Scientists from around the globe have discovered evidence of ancient rivers on Mars more than 3.7 billion years old, using high-resolution 3D imaging data.
Sedimentary rocks, found in a 200-metre high Martian rocky cliff, formed by the ancient rivers proves that water was not only present on Mars, but the rivers were probably active for 100,000 years.
This study, published in Nature Communications, adds a new piece to this puzzle, pushing the known timeframe of Martian rivers further back into the past, and providing novel insight into how much water occupied these ancient landscapes.
Dr Matt Balme, Senior Lecturer of The Open University, Dr Francesco Salese and Dr William McMahon from Utrecht University, Netherlands, and Dr Joel Davis, Postdoctoral Researcher at the Natural History Museum, worked alongside a team of international collaborators to make the discovery.
The team of scientists examined high resolution satellite data of the “Izola Mensa” region within the enormous Hellas Impact Crater on Mars, to study the characteristics of the newly discovered sedimentary rocks.
The key observation is that of a 200-metre thick stack of layered rocks visible within the cliff walls. The cross-cutting relationships revealed by the high-resolution data allowed the team to interpret the huge rock outcrop as comprising “fluvial” sedimentary deposits, i.e. formed by sediments deposited by running water.
The team used terrestrial geological field experience to conclude that the cliff face contains stacks of river channels deposits, bounded by distinct horizons which represent periods where erosion dominated the area.
The total time recorded in the continuous parts of the 200-metre-thick succession represents only a fraction of the actual time river processes were likely active in this region. The majority of the stratigraphic record will have either been lost to erosion or is preserved in rocks as of yet undiscovered. Hence it appears that the river processes that formed these rocks occurred over a very long time period.
Dr Matt Balme, Senior Lecturer in the Planetary Environments Research Group at The Open University, said:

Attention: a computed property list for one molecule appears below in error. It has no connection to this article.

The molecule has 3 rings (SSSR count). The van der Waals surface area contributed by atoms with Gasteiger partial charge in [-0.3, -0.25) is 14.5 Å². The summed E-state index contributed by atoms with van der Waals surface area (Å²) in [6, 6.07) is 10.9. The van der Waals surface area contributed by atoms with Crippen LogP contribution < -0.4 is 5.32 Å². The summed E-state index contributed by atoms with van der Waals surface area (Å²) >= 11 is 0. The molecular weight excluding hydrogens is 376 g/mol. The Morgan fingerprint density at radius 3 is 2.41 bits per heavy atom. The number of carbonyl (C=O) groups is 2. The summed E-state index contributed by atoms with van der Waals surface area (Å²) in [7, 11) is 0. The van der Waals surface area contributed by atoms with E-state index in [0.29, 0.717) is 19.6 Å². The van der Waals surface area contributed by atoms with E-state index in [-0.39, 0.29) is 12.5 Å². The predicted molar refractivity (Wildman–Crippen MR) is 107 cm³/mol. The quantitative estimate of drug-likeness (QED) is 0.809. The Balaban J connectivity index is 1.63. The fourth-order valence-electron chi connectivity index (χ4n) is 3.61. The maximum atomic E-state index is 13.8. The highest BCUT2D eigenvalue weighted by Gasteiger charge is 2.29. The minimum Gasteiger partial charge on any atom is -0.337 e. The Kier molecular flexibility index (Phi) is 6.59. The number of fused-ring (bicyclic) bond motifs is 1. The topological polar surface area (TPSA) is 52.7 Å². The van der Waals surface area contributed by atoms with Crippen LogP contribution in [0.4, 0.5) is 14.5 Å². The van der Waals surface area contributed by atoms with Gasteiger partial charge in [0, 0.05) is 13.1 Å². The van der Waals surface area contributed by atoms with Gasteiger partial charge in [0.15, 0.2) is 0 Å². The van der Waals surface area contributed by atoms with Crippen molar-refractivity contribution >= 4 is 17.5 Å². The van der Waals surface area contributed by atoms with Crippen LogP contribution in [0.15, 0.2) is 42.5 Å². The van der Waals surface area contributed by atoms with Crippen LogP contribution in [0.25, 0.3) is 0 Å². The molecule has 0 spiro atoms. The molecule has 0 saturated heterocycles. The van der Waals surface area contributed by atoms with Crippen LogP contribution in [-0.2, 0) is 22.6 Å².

“This study shows that rivers were present more than 3.7 billion years ago on Mars, and that they didn’t just erode into the surface, they deposited sediments carried in the flow, built up floodplains, had sandy bottoms, and basically acted just like rivers do on Earth.
The fact these deposits are so old provides more evidence that this ancient period on Mars is the best time period to study if we want to understand whether life ever got started on Mars.”
Dr Joel Davis, a geologist at the Natural History Museum in London, said:
“There are two key differences in this study from previous works. Firstly, the rocks in Hellas are really, really old, possibly even pre-dating the emergence of life on Earth. Secondly, the rivers that formed these rocks weren’t just a “one off” event – they were probably active for tens to hundreds of thousands of years. And we’ve learned this from just one outcrop.”
The technology needed to make these observations comes from NASA’s High-Resolution Imaging Science Experiment (HiRISE) onboard the Mars Reconnaissance Orbiter spacecraft, which can take 25cm/pixel resolution images of the Martian surface. For the study, the team used stereo pairs of these high-resolution images to create the high-resolution 3D topography data required.
William McMahon, a geologist at Utrecht University, said:
“Here on Earth, the stratigraphy (i.e. the order and position of sedimentary layers) of sedimentary rocks has been used by geologists for generations to place constraints on what conditions were like on our planet millions or even billions of years ago. Now we have the technology to extend this methodology to another terrestrial planet, Mars, which hosts an ancient sedimentary rock record that extends even further back in time than our own.”
The scale of the preserved river channels seen in the outcrop, and the total thickness of sediment preserved, points to prolonged water discharges consistent with a Martian water-cycle that included precipitation, i.e. rain or snow. This conclusion points to a prolonged presence of water on the surface during Mars’ Noachian period, more than 3.7 billion years ago. This evidence bolsters hope that sedimentary rocks from this period could be the ideal targets for the search for evidence of past life on Mars.
In 2022, the European Space Agency will launch the Rosalind Franklin ExoMars Rover, which will explore Noachian sedimentary terrains looking for evidence of life. Rosalind Franklin will drill down two metres into these sediments and examine the samples for bio-signatures that could point to the presence of past life. Currently, The Open University is working as part of an international team to characterise the landing site for the Rosalind Franklin ExoMars Rover.
For more on the discovery of ancient rivers on Mars read the paper published today in Nature Communications.